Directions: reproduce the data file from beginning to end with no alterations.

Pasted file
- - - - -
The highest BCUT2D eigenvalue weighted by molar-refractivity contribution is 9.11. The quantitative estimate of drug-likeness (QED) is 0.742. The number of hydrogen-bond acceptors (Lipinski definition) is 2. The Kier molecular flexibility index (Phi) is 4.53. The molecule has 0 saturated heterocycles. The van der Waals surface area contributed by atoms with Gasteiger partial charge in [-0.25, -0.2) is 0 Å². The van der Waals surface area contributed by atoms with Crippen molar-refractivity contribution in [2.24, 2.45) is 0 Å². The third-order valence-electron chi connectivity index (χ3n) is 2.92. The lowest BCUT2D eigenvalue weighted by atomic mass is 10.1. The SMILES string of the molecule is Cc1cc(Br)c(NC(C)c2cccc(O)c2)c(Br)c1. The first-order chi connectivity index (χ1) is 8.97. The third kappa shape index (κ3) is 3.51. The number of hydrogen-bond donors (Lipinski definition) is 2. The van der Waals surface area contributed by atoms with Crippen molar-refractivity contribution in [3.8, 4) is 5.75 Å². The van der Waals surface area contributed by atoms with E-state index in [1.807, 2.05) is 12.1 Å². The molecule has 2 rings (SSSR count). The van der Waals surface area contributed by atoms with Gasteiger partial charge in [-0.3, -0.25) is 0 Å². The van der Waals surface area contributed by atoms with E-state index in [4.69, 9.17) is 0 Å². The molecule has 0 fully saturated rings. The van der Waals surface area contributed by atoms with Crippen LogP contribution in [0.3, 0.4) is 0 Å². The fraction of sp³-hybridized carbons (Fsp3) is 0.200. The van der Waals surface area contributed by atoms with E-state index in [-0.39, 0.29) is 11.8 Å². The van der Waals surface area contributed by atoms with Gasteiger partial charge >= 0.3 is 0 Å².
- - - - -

The highest BCUT2D eigenvalue weighted by molar-refractivity contribution is 9.11. The quantitative estimate of drug-likeness (QED) is 0.742. The number of hydrogen-bond acceptors (Lipinski definition) is 2. The Kier molecular flexibility index (Phi) is 4.53. The molecule has 0 saturated heterocycles. The van der Waals surface area contributed by atoms with Gasteiger partial charge in [-0.25, -0.2) is 0 Å². The van der Waals surface area contributed by atoms with Crippen molar-refractivity contribution in [2.24, 2.45) is 0 Å². The third-order valence-electron chi connectivity index (χ3n) is 2.92. The lowest BCUT2D eigenvalue weighted by atomic mass is 10.1. The SMILES string of the molecule is Cc1cc(Br)c(NC(C)c2cccc(O)c2)c(Br)c1. The first-order chi connectivity index (χ1) is 8.97. The third kappa shape index (κ3) is 3.51. The number of hydrogen-bond donors (Lipinski definition) is 2. The van der Waals surface area contributed by atoms with Crippen molar-refractivity contribution in [3.8, 4) is 5.75 Å². The van der Waals surface area contributed by atoms with E-state index in [1.807, 2.05) is 12.1 Å². The molecule has 2 rings (SSSR count). The van der Waals surface area contributed by atoms with Gasteiger partial charge in [-0.3, -0.25) is 0 Å². The van der Waals surface area contributed by atoms with E-state index in [4.69, 9.17) is 0 Å². The molecule has 0 fully saturated rings. The van der Waals surface area contributed by atoms with Crippen LogP contribution in [0.3, 0.4) is 0 Å². The fraction of sp³-hybridized carbons (Fsp3) is 0.200. The van der Waals surface area contributed by atoms with E-state index in [-0.39, 0.29) is 11.8 Å². The van der Waals surface area contributed by atoms with Gasteiger partial charge >= 0.3 is 0 Å².